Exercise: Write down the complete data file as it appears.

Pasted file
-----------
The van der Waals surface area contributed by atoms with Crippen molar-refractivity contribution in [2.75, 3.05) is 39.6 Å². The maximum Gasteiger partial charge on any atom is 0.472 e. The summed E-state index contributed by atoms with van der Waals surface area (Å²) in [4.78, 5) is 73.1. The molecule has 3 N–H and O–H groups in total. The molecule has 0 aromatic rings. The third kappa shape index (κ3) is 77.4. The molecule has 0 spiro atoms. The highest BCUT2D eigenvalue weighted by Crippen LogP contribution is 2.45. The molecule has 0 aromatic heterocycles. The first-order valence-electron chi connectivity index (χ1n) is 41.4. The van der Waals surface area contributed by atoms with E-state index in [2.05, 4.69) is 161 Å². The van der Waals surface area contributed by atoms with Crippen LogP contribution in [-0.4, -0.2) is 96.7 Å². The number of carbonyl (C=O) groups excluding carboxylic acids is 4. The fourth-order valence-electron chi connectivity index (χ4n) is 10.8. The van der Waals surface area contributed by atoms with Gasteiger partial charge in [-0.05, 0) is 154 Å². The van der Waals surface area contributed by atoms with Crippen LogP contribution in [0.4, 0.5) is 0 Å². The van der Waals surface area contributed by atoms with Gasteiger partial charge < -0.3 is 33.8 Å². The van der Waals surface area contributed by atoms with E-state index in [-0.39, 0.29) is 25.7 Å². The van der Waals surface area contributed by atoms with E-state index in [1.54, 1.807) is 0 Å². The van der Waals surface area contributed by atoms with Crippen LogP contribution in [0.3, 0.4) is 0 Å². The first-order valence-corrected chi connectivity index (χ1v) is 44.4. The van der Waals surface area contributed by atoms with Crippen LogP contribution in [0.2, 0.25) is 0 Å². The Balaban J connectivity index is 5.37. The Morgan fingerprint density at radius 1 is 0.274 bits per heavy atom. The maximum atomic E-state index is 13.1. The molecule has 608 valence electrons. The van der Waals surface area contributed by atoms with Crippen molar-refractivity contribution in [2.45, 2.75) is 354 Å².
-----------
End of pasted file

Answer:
The van der Waals surface area contributed by atoms with Crippen molar-refractivity contribution in [2.75, 3.05) is 39.6 Å². The maximum Gasteiger partial charge on any atom is 0.472 e. The summed E-state index contributed by atoms with van der Waals surface area (Å²) in [4.78, 5) is 73.1. The molecule has 3 N–H and O–H groups in total. The molecule has 0 aromatic rings. The third kappa shape index (κ3) is 77.4. The molecule has 0 spiro atoms. The highest BCUT2D eigenvalue weighted by Crippen LogP contribution is 2.45. The molecule has 0 aromatic heterocycles. The first-order valence-electron chi connectivity index (χ1n) is 41.4. The van der Waals surface area contributed by atoms with E-state index in [2.05, 4.69) is 161 Å². The van der Waals surface area contributed by atoms with Crippen LogP contribution in [-0.4, -0.2) is 96.7 Å². The number of carbonyl (C=O) groups excluding carboxylic acids is 4. The fourth-order valence-electron chi connectivity index (χ4n) is 10.8. The van der Waals surface area contributed by atoms with Gasteiger partial charge in [-0.05, 0) is 154 Å². The van der Waals surface area contributed by atoms with Crippen LogP contribution in [0.4, 0.5) is 0 Å². The van der Waals surface area contributed by atoms with Gasteiger partial charge < -0.3 is 33.8 Å². The van der Waals surface area contributed by atoms with E-state index in [-0.39, 0.29) is 25.7 Å². The van der Waals surface area contributed by atoms with E-state index in [1.54, 1.807) is 0 Å². The van der Waals surface area contributed by atoms with Crippen LogP contribution in [0.3, 0.4) is 0 Å². The first-order valence-corrected chi connectivity index (χ1v) is 44.4. The van der Waals surface area contributed by atoms with Crippen LogP contribution in [0.2, 0.25) is 0 Å². The Balaban J connectivity index is 5.37. The Morgan fingerprint density at radius 1 is 0.274 bits per heavy atom. The maximum atomic E-state index is 13.1. The molecule has 608 valence electrons. The van der Waals surface area contributed by atoms with Crippen molar-refractivity contribution in [2.45, 2.75) is 354 Å².